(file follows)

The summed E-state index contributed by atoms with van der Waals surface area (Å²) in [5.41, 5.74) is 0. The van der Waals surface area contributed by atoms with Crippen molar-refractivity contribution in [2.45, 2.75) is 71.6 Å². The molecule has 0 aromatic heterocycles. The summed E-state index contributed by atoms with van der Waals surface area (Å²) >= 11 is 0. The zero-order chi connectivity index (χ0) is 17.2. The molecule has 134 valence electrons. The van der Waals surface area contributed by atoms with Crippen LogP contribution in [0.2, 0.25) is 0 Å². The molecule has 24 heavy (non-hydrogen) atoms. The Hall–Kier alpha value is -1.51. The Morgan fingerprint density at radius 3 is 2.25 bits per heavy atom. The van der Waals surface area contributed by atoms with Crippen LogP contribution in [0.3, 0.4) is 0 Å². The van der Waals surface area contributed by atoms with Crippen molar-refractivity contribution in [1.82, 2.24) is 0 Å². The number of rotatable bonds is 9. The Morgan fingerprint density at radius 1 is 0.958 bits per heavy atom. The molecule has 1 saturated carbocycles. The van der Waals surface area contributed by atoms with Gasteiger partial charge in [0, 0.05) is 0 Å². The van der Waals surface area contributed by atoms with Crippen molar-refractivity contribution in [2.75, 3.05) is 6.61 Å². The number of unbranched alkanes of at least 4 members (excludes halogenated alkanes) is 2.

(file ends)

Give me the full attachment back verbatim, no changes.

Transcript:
The summed E-state index contributed by atoms with van der Waals surface area (Å²) in [5.41, 5.74) is 0. The van der Waals surface area contributed by atoms with Crippen molar-refractivity contribution in [2.45, 2.75) is 71.6 Å². The molecule has 0 aromatic heterocycles. The summed E-state index contributed by atoms with van der Waals surface area (Å²) >= 11 is 0. The zero-order chi connectivity index (χ0) is 17.2. The molecule has 134 valence electrons. The van der Waals surface area contributed by atoms with Crippen LogP contribution in [0.2, 0.25) is 0 Å². The molecule has 24 heavy (non-hydrogen) atoms. The Hall–Kier alpha value is -1.51. The Morgan fingerprint density at radius 3 is 2.25 bits per heavy atom. The van der Waals surface area contributed by atoms with Crippen LogP contribution in [0.3, 0.4) is 0 Å². The van der Waals surface area contributed by atoms with Crippen molar-refractivity contribution in [1.82, 2.24) is 0 Å². The number of rotatable bonds is 9. The Morgan fingerprint density at radius 1 is 0.958 bits per heavy atom. The molecule has 1 saturated carbocycles. The van der Waals surface area contributed by atoms with Gasteiger partial charge in [0, 0.05) is 0 Å². The van der Waals surface area contributed by atoms with Crippen molar-refractivity contribution in [2.75, 3.05) is 6.61 Å². The number of unbranched alkanes of at least 4 members (excludes halogenated alkanes) is 2.